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After Effects CS3: Animating Characters

Animating a screaming girl pt. 2: The head


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After Effects CS3: Animating Characters

with George Maestri

Video: Animating a screaming girl pt. 2: The head

Now we have animated the arms. In fact let me just scrub through that. I just copied some keys to cycle that arm animation. And now we have to work with the head and the face and actually do the lipsync of her screaming. Well actually we didn't do lip sync because we actually didn't have a track of her screaming. We didn't hire a voice actor for that. We just used the canned scream, which is this one here. In fact let me play that for you. (Audio: Woman screaming.) It's about a half second long, about 15-20 frames long, somewhere around there.
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  1. 2m 26s
    1. Welcome
      1m 30s
    2. How to use the exercise files
      56s
  2. 24m 25s
    1. Project overview
      3m 12s
    2. Original storyboard
      2m 36s
    3. Organizing production directories
      3m 56s
    4. Using a rough soundtrack for shot timing
      1m 58s
    5. Creating a Leica reel in Premiere Pro
      7m 17s
    6. Tracking projects
      3m 1s
    7. Creating art in Photoshop for After Effects
      2m 25s
  3. 47m 12s
    1. Segmenting Photoshop characters
      7m 54s
    2. Importing Photoshop files into After Effects
      3m 55s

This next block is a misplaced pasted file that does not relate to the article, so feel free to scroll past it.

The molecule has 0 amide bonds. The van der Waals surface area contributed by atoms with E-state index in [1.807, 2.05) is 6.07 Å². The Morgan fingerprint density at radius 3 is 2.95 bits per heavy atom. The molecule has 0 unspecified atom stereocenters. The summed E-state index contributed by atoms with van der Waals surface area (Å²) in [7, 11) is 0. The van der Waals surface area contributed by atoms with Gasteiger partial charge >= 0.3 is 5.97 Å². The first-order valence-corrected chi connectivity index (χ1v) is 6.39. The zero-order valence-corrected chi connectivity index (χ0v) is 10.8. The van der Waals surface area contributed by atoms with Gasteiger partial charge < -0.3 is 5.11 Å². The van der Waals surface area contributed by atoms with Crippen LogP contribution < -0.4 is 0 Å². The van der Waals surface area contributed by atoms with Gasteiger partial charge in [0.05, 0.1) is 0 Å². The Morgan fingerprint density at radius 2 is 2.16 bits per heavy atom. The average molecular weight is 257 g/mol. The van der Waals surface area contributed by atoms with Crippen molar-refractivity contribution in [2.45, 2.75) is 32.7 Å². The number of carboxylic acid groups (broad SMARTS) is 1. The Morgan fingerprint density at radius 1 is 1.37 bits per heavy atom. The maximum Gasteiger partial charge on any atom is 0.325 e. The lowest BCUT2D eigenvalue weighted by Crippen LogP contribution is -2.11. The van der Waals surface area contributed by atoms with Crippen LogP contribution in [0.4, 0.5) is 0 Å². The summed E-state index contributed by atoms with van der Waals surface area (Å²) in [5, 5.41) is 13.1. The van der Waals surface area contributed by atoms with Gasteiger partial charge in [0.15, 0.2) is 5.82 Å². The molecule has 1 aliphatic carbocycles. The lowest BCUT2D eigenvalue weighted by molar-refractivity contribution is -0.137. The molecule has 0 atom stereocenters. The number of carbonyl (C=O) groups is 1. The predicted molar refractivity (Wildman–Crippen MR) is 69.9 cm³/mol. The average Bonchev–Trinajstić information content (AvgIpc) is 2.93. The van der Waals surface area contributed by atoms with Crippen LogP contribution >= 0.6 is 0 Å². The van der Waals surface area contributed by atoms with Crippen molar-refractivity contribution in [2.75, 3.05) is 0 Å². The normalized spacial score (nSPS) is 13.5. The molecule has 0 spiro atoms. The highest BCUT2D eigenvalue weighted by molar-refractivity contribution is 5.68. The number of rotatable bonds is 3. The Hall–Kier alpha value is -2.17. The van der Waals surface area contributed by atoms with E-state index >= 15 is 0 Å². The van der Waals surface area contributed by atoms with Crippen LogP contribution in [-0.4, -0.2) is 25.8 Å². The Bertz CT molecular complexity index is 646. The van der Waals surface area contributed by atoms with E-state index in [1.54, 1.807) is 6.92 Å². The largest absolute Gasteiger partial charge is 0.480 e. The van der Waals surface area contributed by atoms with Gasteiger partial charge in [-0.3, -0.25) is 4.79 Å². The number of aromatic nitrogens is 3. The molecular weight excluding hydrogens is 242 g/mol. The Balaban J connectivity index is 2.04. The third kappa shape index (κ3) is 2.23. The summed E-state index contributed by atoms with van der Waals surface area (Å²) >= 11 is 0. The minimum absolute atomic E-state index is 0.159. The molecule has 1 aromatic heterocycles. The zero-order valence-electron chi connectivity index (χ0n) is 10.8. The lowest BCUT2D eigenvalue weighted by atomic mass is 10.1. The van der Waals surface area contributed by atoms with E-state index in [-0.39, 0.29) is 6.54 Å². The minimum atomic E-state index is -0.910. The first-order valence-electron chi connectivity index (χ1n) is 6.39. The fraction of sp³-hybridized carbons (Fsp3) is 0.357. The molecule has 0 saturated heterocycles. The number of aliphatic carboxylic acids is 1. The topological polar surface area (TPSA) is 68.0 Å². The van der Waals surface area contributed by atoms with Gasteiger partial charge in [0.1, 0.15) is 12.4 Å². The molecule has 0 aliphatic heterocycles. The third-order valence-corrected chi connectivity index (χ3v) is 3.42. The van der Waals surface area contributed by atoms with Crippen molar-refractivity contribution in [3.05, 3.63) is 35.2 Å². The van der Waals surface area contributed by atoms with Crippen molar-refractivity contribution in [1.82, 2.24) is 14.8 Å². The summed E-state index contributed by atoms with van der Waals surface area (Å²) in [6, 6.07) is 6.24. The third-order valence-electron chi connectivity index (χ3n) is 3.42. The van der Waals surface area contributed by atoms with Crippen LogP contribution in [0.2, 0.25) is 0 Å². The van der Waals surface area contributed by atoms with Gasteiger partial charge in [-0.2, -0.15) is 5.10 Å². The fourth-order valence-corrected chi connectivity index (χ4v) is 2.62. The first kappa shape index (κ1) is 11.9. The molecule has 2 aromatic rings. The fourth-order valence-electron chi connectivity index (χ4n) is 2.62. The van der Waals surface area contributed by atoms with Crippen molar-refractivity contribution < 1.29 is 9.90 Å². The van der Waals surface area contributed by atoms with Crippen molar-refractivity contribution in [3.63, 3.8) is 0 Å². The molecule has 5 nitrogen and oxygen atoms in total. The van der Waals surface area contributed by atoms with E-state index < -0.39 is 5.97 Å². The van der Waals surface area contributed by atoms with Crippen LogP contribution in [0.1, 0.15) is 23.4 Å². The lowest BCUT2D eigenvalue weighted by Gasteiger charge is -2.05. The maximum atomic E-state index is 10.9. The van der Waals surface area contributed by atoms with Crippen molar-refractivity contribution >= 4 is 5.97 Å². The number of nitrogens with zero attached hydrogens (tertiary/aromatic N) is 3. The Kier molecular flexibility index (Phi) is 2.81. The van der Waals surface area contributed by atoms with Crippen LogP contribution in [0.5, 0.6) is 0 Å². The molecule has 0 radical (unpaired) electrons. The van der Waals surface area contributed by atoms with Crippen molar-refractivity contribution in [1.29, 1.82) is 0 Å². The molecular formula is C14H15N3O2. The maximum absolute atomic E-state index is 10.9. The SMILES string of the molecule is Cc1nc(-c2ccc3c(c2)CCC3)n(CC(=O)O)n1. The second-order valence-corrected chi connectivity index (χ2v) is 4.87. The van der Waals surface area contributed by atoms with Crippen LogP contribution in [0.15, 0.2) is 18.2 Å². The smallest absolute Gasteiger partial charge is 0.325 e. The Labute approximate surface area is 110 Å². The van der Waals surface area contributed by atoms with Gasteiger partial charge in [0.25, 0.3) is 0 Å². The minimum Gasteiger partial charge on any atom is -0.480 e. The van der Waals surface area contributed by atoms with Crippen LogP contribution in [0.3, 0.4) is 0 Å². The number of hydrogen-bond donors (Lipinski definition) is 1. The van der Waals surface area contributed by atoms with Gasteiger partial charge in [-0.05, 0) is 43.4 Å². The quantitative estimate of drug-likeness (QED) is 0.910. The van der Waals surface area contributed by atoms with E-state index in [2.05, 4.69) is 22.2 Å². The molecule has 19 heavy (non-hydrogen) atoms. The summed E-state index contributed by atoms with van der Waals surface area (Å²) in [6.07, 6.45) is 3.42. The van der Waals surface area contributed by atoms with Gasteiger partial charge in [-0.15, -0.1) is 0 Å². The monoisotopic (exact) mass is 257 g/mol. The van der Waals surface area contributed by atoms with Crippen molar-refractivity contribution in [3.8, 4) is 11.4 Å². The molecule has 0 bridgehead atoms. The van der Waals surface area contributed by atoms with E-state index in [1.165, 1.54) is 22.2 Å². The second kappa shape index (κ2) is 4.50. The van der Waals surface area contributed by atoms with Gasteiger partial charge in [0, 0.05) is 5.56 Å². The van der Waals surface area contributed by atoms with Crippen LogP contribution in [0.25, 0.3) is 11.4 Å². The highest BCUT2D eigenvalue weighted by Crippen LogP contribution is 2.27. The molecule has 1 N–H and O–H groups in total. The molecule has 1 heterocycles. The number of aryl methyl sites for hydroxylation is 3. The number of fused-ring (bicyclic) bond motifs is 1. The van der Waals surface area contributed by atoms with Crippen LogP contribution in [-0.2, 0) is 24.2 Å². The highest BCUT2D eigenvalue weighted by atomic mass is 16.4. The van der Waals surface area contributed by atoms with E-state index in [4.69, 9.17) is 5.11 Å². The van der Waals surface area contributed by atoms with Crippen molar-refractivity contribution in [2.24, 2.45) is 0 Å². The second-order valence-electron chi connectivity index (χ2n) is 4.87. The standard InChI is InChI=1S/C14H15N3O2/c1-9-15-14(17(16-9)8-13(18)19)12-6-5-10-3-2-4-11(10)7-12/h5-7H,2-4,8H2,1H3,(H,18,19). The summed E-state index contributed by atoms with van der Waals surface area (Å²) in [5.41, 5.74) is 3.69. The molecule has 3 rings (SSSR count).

3. Linking character parts
      5m 25s
    4. Animating blinks using Opacity
      8m 19s
    5. Animating the arm
      9m 57s
    6. Animating the needle and thread and the monster's hand
      11m 42s
  4. 54m 9s
    1. Introduction to subcompositions
      5m 32s
    2. Setting up nested compositions
      4m 29s
    3. Animating a run cycle pt. 1: Basic leg motion
      8m 45s
    4. Animating a run cycle pt. 2: Overlap and follow-through
      5m 4s
    5. Putting the girl in his arms
      8m 24s
    6. Animating a screaming girl pt. 1: The arms
      9m 49s
    7. Animating a screaming girl pt. 2: The head
      12m 6s
  5. 32m 5s
    1. The basics of the Puppet tool
      5m 37s
    2. Creating bounce with the Puppet tool
      5m 55s
    3. Dig cycles pt. 1: Introduction
      2m 9s
    4. Dig cycles pt. 2: Shovel
      4m 54s
    5. Dig cycles pt. 3: Arms and body
      11m 3s
    6. Dig cycles pt. 4: Finalizing
      2m 27s
  6. 47m 32s
    1. Creating a monster pt. 1: Introduction
      2m 35s
    2. Creating a monster pt. 2
      10m 42s
    3. Creating a monster pt. 3
      12m 34s
    4. Creating a monster pt. 4
      4m 39s
    5. Creating a monster pt. 5: Finalizing
      4m 22s
    6. Creating smoke and bubble cycles
      7m 34s
    7. Creating a dry brush effect
      5m 6s
  7. 23m 9s
    1. The basics of lip syncing
      3m 8s
    2. Setting up mouths for animation with time mapping
      7m 21s
    3. Animating the lips
      6m 23s
    4. Animating the head and body
      6m 17s
  8. 14m 54s
    1. Rendering with After Effects
      4m 4s
    2. Editing with Premiere Pro
      4m 9s
    3. Final output and audio
      6m 41s
  9. 10s
    1. Goodbye
      10s

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After Effects CS3: Animating Characters
4h 6m Intermediate Jun 18, 2008

Viewers: in countries Watching now: